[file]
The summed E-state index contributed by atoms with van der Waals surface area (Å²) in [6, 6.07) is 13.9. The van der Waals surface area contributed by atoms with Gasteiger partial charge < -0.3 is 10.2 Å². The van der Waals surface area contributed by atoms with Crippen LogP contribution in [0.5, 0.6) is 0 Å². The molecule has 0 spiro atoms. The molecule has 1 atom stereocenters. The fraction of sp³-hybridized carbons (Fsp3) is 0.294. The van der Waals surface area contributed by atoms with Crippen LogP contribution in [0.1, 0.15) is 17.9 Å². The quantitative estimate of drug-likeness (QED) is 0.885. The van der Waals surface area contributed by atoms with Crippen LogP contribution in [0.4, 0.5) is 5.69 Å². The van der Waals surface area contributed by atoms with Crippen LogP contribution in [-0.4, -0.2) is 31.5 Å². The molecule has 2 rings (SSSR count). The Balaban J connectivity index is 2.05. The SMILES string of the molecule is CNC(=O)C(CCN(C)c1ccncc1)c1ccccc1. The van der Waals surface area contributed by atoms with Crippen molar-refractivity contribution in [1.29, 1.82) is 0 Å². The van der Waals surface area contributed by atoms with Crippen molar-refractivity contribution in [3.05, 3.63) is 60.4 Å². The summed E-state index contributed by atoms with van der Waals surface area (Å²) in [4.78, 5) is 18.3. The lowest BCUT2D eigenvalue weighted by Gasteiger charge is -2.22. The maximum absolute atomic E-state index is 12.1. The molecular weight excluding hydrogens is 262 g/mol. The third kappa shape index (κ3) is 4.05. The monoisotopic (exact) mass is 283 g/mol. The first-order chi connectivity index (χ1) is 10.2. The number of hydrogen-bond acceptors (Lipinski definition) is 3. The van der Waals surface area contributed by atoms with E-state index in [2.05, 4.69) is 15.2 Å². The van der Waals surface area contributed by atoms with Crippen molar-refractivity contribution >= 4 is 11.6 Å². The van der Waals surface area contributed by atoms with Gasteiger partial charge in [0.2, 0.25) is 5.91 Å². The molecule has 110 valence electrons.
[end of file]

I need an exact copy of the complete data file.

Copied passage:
The summed E-state index contributed by atoms with van der Waals surface area (Å²) in [6, 6.07) is 13.9. The van der Waals surface area contributed by atoms with Gasteiger partial charge < -0.3 is 10.2 Å². The van der Waals surface area contributed by atoms with Crippen LogP contribution in [0.5, 0.6) is 0 Å². The molecule has 0 spiro atoms. The molecule has 1 atom stereocenters. The fraction of sp³-hybridized carbons (Fsp3) is 0.294. The van der Waals surface area contributed by atoms with Crippen LogP contribution in [0.1, 0.15) is 17.9 Å². The quantitative estimate of drug-likeness (QED) is 0.885. The van der Waals surface area contributed by atoms with Crippen LogP contribution in [0.4, 0.5) is 5.69 Å². The van der Waals surface area contributed by atoms with Crippen LogP contribution in [-0.4, -0.2) is 31.5 Å². The molecule has 2 rings (SSSR count). The Balaban J connectivity index is 2.05. The SMILES string of the molecule is CNC(=O)C(CCN(C)c1ccncc1)c1ccccc1. The van der Waals surface area contributed by atoms with Crippen molar-refractivity contribution in [1.29, 1.82) is 0 Å². The van der Waals surface area contributed by atoms with Crippen molar-refractivity contribution in [3.05, 3.63) is 60.4 Å². The summed E-state index contributed by atoms with van der Waals surface area (Å²) in [4.78, 5) is 18.3. The lowest BCUT2D eigenvalue weighted by Gasteiger charge is -2.22. The maximum absolute atomic E-state index is 12.1. The molecular weight excluding hydrogens is 262 g/mol. The third kappa shape index (κ3) is 4.05. The monoisotopic (exact) mass is 283 g/mol. The first-order chi connectivity index (χ1) is 10.2. The number of hydrogen-bond acceptors (Lipinski definition) is 3. The van der Waals surface area contributed by atoms with E-state index in [2.05, 4.69) is 15.2 Å². The van der Waals surface area contributed by atoms with Crippen molar-refractivity contribution >= 4 is 11.6 Å². The van der Waals surface area contributed by atoms with Gasteiger partial charge in [0.2, 0.25) is 5.91 Å². The molecule has 110 valence electrons.